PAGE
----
If everything is for sale, what does it say about us?

Internet auction site eBay is both sacred and profane -- and distinctly American

Observations

September 04, 2005|By Stephanie Shapiro | Stephanie Shapiro,Sun Staff

If we were a nation, we would be the ninth most populous nation in the world," noted eBay CEO Meg Whitman during a CNBC documentary in June. By "we," she meant the 135 million users who had registered on the site by the end of 2004.

Add to that figure those who lurk on eBay, talk about eBay, read about eBay, create businesses based on eBay, fantasize about finding treasures or making a fortune on eBay, and the population of this virtual nation would soar astronomically.

As it reconfigures consumer culture, the auction site, which officially turns 10 years old this Labor Day weekend, stirs passionate debate over its impact on society. Does it signify the end of civil society as we know it? Is it a portal to a new, global society? Does it place materialism above any other belief system? Does it define who we are as a society? If we are what we consume, are we eBay?

Sharon Zukin is both fascinated and repelled by eBay. By translating "every experience and every object into a dollar value" it "has really hurried us down the slippery slope toward damnation," says the professor of sociology at Brooklyn College and the City University Graduate Center.

Peter Sealey takes a different view. The co-director of the Center for Marketing and Technology at UC Berkeley's Haas School of Business calls eBay a "transformational technology" on the magnitude of the telephone and the television.

For Susan B. Barnes, associate director of the Lab for Social Computing at the Rochester Institute of Technology, eBay, as it builds communities of buyers and collectors, "was ahead of its time to view the Internet as a social medium."

Mores and obsessions

Created as a kind of "global garage sale" by software engineer and former Maryland resident Pierre Omidyar, eBay has transcended its original purpose to become a reflection of a society's mores and obsessions. Items listed on eBay such as the grilled cheese sandwich with an image of the Virgin Mary (sold for $28,000 to an on-line casino) and a court sketch artist's signed images of Michael Jackson's trial speak to America's dueling preoccupations with piety and celebrity.

Those angry with their spouses, their kids or the world can take their grievances to eBay and post them for all the world to see. One angry dad auctioned his kids' Christmas gifts on eBay. Another guy, ticked off at his ex, auctioned luxury items intended for her. Then there was Jennifer Aniston's former high school squeeze, who had hoped to sell her high school love letters before she intervened.

Selling things on eBay for spite, a moment of infamy or quick blood cash is a way of posting a notice on the worldwide bulletin board of shame. It's a little like placing yourself or those who have displeased you into virtual stocks. At the very least, it's comparable to volunteering for the dunking booth at the school fair. On eBay, such transactions may or may not be lucrative, but at least humiliation -- of someone -- is guaranteed.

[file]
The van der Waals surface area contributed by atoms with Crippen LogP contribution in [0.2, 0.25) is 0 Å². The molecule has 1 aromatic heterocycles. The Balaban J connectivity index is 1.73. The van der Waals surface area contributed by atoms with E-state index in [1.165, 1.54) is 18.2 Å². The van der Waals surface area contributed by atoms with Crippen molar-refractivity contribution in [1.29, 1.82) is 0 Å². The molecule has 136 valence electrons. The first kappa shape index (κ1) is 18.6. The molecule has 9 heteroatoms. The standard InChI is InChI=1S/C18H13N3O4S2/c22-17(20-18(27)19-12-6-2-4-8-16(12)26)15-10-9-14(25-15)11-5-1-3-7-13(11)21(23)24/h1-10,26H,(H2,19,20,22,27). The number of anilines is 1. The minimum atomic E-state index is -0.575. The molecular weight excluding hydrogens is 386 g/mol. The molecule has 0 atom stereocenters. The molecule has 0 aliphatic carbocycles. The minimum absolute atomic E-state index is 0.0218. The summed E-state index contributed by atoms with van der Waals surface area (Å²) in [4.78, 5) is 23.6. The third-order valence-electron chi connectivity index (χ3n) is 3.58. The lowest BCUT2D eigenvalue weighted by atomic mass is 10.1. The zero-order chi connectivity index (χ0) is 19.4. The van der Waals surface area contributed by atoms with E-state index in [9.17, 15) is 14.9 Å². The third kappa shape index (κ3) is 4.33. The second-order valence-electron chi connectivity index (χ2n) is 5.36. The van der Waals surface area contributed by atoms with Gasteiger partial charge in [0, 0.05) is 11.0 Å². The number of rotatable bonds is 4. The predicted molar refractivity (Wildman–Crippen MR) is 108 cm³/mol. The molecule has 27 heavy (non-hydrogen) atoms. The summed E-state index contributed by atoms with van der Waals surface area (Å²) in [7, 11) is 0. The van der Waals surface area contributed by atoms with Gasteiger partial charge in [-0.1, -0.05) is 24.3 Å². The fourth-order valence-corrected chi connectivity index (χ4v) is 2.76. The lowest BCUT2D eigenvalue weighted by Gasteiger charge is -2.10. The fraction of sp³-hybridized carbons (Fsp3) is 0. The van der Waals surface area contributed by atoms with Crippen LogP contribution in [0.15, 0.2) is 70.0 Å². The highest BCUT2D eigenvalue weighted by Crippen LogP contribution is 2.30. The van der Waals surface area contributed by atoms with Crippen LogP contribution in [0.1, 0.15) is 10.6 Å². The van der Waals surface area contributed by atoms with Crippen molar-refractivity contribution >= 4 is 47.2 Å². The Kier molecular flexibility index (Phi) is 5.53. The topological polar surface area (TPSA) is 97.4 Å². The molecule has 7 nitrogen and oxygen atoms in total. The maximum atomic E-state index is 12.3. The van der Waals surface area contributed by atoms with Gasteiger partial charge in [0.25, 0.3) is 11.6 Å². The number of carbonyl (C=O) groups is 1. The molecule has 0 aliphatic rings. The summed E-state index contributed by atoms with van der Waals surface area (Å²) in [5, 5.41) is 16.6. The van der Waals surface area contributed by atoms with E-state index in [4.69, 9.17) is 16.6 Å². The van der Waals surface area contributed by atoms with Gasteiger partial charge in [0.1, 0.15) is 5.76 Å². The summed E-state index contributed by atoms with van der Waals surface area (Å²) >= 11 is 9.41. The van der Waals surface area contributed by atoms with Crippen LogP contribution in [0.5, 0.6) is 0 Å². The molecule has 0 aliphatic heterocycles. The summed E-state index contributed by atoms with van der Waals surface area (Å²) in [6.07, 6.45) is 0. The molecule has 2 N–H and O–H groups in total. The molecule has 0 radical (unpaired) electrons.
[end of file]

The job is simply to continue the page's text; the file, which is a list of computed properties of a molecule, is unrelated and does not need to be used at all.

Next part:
Such public fits of pique have spawned a sub-genre of journalism that brings these sorry tales to light for a much larger audience. Even eBay flops warrant media attention, including the failed ability of a potato chip said to contain the face of Jesus to spark a bidding war. As all-powerful as it appears, eBay can't always promise a good return for junk foods inadvertently manufactured in the image of the Shroud of Turin.

In that regard, though, eBay is as entertaining as Ripley's Believe it or Not, and reflects the American love for tall tales, side shows and a snake-oily entrepreneurial spirit. Selling a jar containing the same air Brad Pitt and Angelina Jolie breathed at a Hollywood premiere or selling "absolutely nothing" (as an enterprising woman from North Dakota attempted to do before her offering was yanked) speaks as much to P.T. Barnum's timeless adage -- "There's a sucker born every minute" -- as it does to our obsession with fame, whether it's that of others or our own paltry 15 minutes.

Serious finds

As a "frictionless" marketplace, eBay works in countless ways, not all of them titillating or utterly commercial. Some museum curators, for example, have found that eBay finds can fill in missing pieces of cultural history.

For "Culture as Commodity: Internet Auctions and Judaica Collecting," a 2001 exhibit in Riverdale, N.Y., curators relied solely on auction Web sites to track down objects such as a 17th century engraved map of the Holy Land and a Hank Greenberg baseball card from 1938. At the time, the museum's director, Karen Franklin, told one reporter: "The whole point is that the marketplace expanded the definition of Judaica, not the experts in the field."

Melissa Martens, curator at the Jewish Museum of Maryland, has used eBay to acquire exhibit items, particularly ephemera from the past 30 years. "Now a whole world of material culture is wide open on the public market," she says. Online purchases, though, may come without a "full history of the object," Martens says.

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